'Keep ordering the food from us': restaurants adjust to takeout life

A chef At St. Clair College in Windsor, Ont. whips up a batch of stir fry on April 29, 2021. (Rich Garton / CTV Windsor)

In this lockdown, the third so far in Ontario’s attempts to quell the COVID-19 pandemic, many restaurants are struggling to keep the doors open.

As many turn to takeout they’re forced to consider a number of things to ensure customers keep coming back for more.

Carmine Incitti and his team at the St. Clair College Centre for the Arts offer dining for large gatherings, catering to thousands of guests at a time, but that hasn’t been the case for more than a year.

“You’re not cooking for thousands of people, you’re cooking for two, three four, maybe 10,” says Carmine Incitti, the executive chef at St. Clair.

It’s a significant down-shift both in the preparation process as well as staffing levels.

On a busy night, 30 people would typically scramble across the kitchen. But right now, the restaurant, which is only offering pick-up service, is coping with just three to four cooks.

“It’s still cooking, but in a different way,” says Incitti, who has revamped his typical menu to feature food items that have better staying power. He does this so his meals taste as good for takeout as they would, plated in the banquet hall.

“A lot of the products that we sell are like lasagnas and pastas with a lot of sauce,” he says. “We try to stay away from the breaded items.”

They’re also incurring greater costs — to purchase take-out containers that ensure freshness.

The executive at Grill 55 agrees, the struggle is real.

“The business is so bad because sometimes we get more orders, sometimes we don’t get any orders,” says Nehru Natkunam of Grill 55. “And plus we have the prep done already too, so there’s a lot of food waste.”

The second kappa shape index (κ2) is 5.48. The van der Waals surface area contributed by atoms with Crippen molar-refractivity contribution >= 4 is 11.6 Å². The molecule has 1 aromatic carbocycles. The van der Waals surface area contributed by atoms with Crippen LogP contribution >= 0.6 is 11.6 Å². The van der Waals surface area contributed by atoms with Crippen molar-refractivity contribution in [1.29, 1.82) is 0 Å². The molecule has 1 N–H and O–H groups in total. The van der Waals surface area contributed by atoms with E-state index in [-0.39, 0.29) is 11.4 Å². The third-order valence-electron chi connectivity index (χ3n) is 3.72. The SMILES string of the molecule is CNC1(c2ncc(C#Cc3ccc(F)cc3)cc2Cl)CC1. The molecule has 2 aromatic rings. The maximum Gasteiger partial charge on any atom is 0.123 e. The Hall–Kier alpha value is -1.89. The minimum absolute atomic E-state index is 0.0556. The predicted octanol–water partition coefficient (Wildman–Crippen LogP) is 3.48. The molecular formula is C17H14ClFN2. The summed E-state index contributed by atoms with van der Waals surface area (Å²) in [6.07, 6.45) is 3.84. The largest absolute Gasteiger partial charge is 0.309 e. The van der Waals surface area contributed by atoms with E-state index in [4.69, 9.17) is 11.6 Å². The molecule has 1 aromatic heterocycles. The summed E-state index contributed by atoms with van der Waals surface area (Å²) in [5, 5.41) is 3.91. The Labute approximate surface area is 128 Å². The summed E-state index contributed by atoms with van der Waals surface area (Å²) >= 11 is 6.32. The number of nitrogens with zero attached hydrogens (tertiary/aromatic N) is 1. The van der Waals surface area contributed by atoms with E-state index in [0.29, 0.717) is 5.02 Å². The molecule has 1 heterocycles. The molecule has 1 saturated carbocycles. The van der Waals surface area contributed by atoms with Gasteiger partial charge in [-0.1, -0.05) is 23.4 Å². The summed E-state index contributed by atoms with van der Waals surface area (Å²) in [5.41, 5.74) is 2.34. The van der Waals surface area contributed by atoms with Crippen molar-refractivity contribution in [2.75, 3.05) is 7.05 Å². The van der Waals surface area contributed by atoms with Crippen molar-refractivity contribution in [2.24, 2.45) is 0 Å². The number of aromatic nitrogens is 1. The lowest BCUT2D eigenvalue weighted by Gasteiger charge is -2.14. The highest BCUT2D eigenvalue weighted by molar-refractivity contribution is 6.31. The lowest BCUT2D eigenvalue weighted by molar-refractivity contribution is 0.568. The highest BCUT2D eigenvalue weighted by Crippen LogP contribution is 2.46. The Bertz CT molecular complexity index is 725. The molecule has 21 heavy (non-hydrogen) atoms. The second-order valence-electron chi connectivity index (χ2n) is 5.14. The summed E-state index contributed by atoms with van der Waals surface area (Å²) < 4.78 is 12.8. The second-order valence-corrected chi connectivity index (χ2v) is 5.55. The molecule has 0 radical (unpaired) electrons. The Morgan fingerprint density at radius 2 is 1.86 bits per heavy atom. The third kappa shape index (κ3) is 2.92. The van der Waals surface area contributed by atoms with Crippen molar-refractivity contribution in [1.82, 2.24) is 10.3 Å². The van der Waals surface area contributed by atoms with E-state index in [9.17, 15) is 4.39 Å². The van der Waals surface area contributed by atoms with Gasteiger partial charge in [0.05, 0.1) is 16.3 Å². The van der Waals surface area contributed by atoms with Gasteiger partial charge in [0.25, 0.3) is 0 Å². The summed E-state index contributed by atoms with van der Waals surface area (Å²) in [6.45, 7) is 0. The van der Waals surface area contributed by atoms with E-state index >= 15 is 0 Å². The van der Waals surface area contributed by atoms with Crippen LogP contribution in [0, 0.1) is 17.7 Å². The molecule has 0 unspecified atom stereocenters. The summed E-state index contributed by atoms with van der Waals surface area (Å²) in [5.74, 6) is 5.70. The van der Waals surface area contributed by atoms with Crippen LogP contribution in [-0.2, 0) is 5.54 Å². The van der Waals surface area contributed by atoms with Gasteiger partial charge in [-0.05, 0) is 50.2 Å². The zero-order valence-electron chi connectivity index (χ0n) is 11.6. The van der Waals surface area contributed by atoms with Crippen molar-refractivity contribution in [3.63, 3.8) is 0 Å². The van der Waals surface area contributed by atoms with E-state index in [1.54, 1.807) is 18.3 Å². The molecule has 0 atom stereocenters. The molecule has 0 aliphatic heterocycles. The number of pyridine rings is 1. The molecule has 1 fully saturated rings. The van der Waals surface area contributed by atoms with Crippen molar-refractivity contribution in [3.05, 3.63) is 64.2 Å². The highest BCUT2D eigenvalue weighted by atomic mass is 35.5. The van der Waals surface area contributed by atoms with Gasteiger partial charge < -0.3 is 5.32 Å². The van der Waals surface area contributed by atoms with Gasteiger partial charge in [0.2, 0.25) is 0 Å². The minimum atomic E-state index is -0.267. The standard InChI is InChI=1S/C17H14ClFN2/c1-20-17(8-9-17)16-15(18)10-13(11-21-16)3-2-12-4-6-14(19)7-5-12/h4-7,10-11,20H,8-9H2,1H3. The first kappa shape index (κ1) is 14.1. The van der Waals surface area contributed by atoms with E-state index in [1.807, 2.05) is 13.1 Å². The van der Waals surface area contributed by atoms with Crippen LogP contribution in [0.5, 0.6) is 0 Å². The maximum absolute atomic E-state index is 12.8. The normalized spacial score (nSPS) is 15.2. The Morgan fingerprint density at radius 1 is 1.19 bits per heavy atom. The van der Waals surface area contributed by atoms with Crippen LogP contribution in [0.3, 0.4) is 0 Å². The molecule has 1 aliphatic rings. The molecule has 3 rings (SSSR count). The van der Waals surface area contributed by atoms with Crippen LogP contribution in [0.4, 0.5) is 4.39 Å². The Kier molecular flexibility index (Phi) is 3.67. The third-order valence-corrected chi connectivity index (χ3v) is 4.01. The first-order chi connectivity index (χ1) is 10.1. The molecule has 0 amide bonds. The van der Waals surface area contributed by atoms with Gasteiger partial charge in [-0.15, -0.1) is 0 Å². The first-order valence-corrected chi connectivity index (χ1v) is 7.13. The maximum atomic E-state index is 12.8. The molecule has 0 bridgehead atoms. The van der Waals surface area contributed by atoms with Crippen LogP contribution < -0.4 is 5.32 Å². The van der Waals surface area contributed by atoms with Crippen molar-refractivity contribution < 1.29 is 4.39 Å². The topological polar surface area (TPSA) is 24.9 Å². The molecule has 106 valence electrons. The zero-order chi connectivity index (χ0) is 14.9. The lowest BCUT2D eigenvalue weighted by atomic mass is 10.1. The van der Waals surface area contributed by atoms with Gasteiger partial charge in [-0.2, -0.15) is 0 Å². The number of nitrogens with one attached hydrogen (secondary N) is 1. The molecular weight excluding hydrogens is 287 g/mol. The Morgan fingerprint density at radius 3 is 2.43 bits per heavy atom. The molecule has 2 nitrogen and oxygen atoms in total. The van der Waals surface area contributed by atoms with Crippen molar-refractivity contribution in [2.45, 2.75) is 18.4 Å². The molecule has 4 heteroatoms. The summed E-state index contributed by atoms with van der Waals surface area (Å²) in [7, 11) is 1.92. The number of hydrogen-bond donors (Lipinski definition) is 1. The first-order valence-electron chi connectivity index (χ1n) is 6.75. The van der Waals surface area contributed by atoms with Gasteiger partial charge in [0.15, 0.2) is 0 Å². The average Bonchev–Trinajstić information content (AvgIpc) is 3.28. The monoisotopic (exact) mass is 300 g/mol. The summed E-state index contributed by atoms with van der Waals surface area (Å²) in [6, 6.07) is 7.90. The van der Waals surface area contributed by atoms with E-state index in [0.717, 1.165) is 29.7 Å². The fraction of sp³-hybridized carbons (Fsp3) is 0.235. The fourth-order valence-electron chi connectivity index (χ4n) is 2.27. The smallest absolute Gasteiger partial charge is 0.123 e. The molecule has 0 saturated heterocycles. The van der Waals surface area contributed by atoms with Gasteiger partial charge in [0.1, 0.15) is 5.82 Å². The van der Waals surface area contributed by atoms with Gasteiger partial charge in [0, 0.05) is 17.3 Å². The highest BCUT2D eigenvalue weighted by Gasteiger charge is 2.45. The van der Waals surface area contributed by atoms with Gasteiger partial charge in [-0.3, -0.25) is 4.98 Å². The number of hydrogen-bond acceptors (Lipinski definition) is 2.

Natkunam says his non-pandemic staff of 16 is now just a couple people strong. He’s still cooking and says stirfrys and pastas travel best for take-out, but admits some popular food items don’t.

“French fries get soggy most of the time,” he says.

Even in the meal prep, chefs are forced to think about what will happen to the food ad how long it may be between when it’s done cooking and when it’s delivered to someone’s home.

“If anybody orders a medium steak, we try to cook it medium rare. Because by the time it gets there, it’s medium,” Naykunam says.

While both chefs admit take out isn’t a substitute for the dine-in experience, they’re imploring customers to continue supporting small local restaurants to ensure they’re around for years to come.

Chef Incitti says its also best to shift your take-out so it’s not always on the weekends, and regardless of where you eat the meal, one convention should remain the same.

“Give a good tip,” he says. “Give a good, good tip because they’re working hard and struggling like everyone else during the pandemic.”